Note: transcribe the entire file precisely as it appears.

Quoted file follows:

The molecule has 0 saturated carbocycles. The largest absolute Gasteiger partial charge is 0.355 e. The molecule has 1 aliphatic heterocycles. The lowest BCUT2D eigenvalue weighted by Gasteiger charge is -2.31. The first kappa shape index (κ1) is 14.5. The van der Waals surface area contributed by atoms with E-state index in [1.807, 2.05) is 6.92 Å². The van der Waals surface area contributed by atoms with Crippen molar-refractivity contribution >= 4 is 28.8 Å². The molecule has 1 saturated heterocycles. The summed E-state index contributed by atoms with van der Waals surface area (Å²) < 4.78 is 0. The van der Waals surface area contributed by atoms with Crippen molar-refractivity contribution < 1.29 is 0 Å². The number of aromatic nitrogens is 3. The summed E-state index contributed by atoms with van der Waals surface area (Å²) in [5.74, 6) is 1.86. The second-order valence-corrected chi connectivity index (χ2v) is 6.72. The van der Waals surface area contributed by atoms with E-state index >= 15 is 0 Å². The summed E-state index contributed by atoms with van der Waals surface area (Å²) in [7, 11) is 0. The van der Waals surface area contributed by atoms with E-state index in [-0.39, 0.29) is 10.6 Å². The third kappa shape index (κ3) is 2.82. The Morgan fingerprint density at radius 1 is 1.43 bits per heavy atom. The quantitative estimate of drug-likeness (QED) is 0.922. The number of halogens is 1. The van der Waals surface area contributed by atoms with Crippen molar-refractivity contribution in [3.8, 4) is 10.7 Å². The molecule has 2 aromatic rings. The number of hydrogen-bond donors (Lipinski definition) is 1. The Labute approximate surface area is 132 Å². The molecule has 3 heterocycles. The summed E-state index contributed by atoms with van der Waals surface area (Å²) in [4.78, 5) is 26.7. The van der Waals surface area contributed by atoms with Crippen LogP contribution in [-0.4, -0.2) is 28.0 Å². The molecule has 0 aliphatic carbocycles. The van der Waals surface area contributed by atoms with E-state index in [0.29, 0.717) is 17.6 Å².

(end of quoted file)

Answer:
The molecule has 0 saturated carbocycles. The largest absolute Gasteiger partial charge is 0.355 e. The molecule has 1 aliphatic heterocycles. The lowest BCUT2D eigenvalue weighted by Gasteiger charge is -2.31. The first kappa shape index (κ1) is 14.5. The van der Waals surface area contributed by atoms with E-state index in [1.807, 2.05) is 6.92 Å². The van der Waals surface area contributed by atoms with Crippen molar-refractivity contribution >= 4 is 28.8 Å². The molecule has 1 saturated heterocycles. The summed E-state index contributed by atoms with van der Waals surface area (Å²) < 4.78 is 0. The van der Waals surface area contributed by atoms with Crippen molar-refractivity contribution < 1.29 is 0 Å². The number of aromatic nitrogens is 3. The summed E-state index contributed by atoms with van der Waals surface area (Å²) in [5.74, 6) is 1.86. The second-order valence-corrected chi connectivity index (χ2v) is 6.72. The van der Waals surface area contributed by atoms with E-state index >= 15 is 0 Å². The summed E-state index contributed by atoms with van der Waals surface area (Å²) in [7, 11) is 0. The van der Waals surface area contributed by atoms with E-state index in [-0.39, 0.29) is 10.6 Å². The third kappa shape index (κ3) is 2.82. The Morgan fingerprint density at radius 1 is 1.43 bits per heavy atom. The quantitative estimate of drug-likeness (QED) is 0.922. The number of halogens is 1. The van der Waals surface area contributed by atoms with Crippen molar-refractivity contribution in [3.8, 4) is 10.7 Å². The molecule has 2 aromatic rings. The number of hydrogen-bond donors (Lipinski definition) is 1. The Labute approximate surface area is 132 Å². The molecule has 3 heterocycles. The summed E-state index contributed by atoms with van der Waals surface area (Å²) in [4.78, 5) is 26.7. The van der Waals surface area contributed by atoms with Crippen LogP contribution in [-0.4, -0.2) is 28.0 Å². The molecule has 0 aliphatic carbocycles. The van der Waals surface area contributed by atoms with E-state index in [0.29, 0.717) is 17.6 Å².